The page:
It happened I was with this Savka one fine May evening. I remember I was lying on a torn and dirty sackcloth cover close to the shanty from which came a heavy, fragrant scent of hay. Clasping my hands under my head I looked before me. At my feet was lying a wooden fork. Behind it Savka’s dog Kutka stood out like a black patch, and not a dozen feet from Kutka the ground ended abruptly in the steep bank of the little river. Lying down I could not see the river; I could only see the tops of the young willows growing thickly on the nearer bank, and the twisting, as it were gnawed away, edges of the opposite bank. At a distance beyond the bank on the dark hillside the huts of the village in which Savka lived lay huddling together like frightened young partridges. Beyond the hill the afterglow of sunset still lingered in the sky. One pale crimson streak was all that was left, and even that began to be covered by little clouds as a fire with ash.

A copse with alder-trees, softly whispering, and from time to time shuddering in the fitful breeze, lay, a dark blur, on the right of the kitchen gardens; on the left stretched the immense plain. In the distance, where the eye could not distinguish between the sky and the plain, there was a bright gleam of light. A little way off from me sat Savka. With his legs tucked under him like a Turk and his head hanging, he looked pensively at Kutka. Our hooks with live bait on them had long been in the river, and we had nothing left to do but to abandon ourselves to repose, which Savka, who was never exhausted and always rested, loved so much. The glow had not yet quite died away, but the summer night was already enfolding nature in its caressing, soothing embrace.

Everything was sinking into its first deep sleep except some night bird unfamiliar to me, which indolently uttered a long, protracted cry in several distinct notes like the phrase, “Have you seen Ni-ki-ta?” and immediately answered itself, “Seen him, seen him, seen him!”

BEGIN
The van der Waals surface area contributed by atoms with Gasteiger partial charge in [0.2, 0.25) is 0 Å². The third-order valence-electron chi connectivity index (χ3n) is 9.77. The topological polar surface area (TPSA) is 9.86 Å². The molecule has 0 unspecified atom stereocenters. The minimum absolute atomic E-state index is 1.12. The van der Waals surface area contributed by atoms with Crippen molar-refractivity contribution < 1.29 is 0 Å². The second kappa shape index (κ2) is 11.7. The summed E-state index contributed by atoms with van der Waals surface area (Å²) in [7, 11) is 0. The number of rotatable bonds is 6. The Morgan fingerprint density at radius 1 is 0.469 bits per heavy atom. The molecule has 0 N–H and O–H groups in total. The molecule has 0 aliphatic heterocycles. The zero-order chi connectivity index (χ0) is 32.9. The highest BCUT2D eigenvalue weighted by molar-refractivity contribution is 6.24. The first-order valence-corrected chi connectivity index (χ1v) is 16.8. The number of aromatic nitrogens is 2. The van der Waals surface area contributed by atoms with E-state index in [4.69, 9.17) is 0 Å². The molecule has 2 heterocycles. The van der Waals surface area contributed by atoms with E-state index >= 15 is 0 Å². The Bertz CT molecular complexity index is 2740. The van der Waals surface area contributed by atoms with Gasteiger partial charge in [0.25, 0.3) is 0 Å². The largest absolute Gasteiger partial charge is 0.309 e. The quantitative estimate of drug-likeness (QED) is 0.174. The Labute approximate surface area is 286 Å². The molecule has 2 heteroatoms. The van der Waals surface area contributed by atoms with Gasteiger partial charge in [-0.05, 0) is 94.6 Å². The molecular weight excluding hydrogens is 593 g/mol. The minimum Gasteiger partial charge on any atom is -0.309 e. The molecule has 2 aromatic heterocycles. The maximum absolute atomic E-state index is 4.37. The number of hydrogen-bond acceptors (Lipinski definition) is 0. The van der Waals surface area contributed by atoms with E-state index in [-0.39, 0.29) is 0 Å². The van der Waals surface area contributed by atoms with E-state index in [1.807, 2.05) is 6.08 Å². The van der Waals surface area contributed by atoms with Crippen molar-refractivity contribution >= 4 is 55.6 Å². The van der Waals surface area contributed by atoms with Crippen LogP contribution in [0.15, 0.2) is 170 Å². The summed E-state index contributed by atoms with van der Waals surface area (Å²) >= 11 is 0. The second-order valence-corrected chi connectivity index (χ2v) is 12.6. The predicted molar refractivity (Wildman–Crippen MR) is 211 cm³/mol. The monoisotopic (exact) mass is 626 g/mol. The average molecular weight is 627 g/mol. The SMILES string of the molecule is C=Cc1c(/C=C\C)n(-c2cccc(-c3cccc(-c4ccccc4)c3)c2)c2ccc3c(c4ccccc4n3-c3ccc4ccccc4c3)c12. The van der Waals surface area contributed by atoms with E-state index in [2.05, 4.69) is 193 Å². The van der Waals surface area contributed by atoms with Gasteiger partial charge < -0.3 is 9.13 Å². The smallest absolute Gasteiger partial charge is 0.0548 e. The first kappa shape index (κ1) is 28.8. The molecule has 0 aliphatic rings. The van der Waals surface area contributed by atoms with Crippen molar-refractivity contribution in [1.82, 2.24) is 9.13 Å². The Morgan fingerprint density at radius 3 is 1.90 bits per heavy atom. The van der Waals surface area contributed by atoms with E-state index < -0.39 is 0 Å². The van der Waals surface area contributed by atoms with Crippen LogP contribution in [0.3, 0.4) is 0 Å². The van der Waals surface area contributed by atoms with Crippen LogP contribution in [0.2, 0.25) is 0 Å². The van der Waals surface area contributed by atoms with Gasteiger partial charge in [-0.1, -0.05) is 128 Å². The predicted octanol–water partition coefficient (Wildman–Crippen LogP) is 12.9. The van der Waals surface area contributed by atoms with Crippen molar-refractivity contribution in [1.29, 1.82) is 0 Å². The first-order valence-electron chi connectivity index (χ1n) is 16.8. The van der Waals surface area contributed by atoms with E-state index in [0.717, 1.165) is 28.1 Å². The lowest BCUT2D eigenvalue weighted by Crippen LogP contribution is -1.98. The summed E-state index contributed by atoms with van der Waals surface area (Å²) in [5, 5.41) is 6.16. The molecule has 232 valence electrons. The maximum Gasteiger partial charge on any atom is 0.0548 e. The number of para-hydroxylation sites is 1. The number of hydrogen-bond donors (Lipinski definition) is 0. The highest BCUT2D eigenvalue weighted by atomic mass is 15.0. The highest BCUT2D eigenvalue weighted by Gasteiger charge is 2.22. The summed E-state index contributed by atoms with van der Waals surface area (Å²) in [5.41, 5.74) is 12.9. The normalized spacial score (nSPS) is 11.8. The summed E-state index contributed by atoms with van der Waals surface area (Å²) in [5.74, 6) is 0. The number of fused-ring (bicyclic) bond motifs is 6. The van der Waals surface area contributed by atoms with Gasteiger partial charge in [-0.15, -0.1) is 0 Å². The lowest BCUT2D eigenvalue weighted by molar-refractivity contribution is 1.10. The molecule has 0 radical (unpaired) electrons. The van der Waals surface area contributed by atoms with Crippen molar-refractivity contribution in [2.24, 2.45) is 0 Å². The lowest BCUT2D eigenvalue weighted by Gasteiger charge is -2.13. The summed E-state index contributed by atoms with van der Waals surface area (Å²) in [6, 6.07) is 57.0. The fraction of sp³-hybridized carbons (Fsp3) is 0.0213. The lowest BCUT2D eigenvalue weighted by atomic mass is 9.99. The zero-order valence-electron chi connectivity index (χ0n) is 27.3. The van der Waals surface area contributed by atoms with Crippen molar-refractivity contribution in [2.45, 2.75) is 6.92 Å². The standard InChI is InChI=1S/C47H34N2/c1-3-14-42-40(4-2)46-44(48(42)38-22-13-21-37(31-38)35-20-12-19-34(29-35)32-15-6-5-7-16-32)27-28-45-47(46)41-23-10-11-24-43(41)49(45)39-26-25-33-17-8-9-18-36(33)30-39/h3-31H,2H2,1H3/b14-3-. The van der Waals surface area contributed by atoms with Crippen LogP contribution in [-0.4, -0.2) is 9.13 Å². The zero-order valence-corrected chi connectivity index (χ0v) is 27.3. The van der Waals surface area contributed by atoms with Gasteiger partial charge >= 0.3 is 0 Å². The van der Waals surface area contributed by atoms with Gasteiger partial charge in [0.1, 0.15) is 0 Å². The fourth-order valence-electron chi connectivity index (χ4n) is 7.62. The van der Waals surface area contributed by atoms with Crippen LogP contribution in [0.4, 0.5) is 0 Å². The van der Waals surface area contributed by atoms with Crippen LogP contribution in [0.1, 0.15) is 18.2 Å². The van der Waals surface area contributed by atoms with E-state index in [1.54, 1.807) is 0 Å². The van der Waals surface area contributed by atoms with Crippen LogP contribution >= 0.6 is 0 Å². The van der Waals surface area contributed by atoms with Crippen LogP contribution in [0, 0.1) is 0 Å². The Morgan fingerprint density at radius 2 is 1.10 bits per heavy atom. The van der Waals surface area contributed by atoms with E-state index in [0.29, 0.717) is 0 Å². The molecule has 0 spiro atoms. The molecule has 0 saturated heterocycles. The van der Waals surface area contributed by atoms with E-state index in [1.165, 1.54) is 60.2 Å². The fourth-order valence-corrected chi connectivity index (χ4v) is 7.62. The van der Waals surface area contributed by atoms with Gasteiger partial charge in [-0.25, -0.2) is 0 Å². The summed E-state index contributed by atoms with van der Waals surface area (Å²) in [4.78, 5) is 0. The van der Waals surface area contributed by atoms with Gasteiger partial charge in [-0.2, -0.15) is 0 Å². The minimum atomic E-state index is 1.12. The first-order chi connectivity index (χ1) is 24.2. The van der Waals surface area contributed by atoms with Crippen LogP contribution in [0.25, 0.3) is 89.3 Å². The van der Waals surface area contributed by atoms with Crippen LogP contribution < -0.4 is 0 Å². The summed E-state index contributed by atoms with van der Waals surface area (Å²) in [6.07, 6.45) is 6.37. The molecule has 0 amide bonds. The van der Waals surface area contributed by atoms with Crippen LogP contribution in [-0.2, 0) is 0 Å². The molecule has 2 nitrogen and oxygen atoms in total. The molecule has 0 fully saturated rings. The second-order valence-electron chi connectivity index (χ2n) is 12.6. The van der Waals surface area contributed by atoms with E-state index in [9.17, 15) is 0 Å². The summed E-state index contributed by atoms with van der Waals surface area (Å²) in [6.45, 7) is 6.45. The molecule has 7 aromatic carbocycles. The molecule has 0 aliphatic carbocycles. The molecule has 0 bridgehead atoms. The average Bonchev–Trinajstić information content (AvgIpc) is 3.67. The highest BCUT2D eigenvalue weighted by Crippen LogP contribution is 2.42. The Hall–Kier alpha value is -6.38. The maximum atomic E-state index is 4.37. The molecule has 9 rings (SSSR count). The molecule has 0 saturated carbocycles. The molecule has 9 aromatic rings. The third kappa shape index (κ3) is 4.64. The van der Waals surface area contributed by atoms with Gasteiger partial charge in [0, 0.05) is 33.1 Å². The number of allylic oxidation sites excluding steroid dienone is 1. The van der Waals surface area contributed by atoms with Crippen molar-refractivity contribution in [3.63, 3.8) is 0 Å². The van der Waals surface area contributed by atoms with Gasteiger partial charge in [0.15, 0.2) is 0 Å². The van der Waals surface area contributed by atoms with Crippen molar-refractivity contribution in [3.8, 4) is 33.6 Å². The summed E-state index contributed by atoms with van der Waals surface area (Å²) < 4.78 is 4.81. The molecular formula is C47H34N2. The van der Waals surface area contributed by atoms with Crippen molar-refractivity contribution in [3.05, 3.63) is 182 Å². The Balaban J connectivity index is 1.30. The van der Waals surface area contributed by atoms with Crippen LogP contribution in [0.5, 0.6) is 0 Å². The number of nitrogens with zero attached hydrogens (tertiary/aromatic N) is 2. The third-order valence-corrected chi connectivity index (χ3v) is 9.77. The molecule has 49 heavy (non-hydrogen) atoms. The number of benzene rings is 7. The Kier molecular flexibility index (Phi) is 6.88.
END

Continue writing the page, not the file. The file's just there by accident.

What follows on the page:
“Why is it the nightingales aren’t singing tonight?” I asked Savka.

He turned slowly towards me. His features were large, but his face was open, soft, and expressive as a woman’s. Then he gazed with his mild, dreamy eyes at the copse, at the willows, slowly pulled a whistle out of his pocket, put it in his mouth and whistled the note of a hen-nightingale. And at once, as though in answer to his call, a landrail called on the opposite bank.

“There’s a nightingale for you...” laughed Savka. “Drag-drag! drag-drag! just like pulling at a hook, and yet I bet he thinks he is singing, too.”

“I like that bird,” I said. “Do you know, when the birds are migrating the landrail does not fly, but runs along the ground? It only flies over the rivers and the sea, but all the rest it does on foot.”

“Upon my word, the dog...” muttered Savka, looking with respect in the direction of the calling landrail.

Knowing how fond Savka was of listening, I told him all I had learned about the landrail from sportsman’s books. From the landrail I passed imperceptibly to the migration of the birds. Savka listened attentively, looking at me without blinking, and smiling all the while with pleasure.

“And which country is most the bird’s home? Ours or those foreign parts?” he asked.

“Ours, of course. The bird itself is hatched here, and it hatches out its little ones here in its native country, and they only fly off there to escape being frozen.”

“It’s interesting,” said Savka. “Whatever one talks about it is always interesting. Take a bird now, or a man... or take this little stone; there’s something to learn about all of them.... Ah, sir, if I had known you were coming I wouldn’t have told a woman to come here this evening.... She asked to come to-day.”

“Oh, please don’t let me be in your way,” I said. “I can lie down in the wood....”

“What next! She wouldn’t have died if she hadn’t come till to-morrow.... If only she would sit quiet and listen, but she always wants to be slobbering.... You can’t have a good talk when she’s here.”

“Are you expecting Darya?” I asked, after a pause.

“No... a new one has asked to come this evening... Agafya, the signalman’s wife.”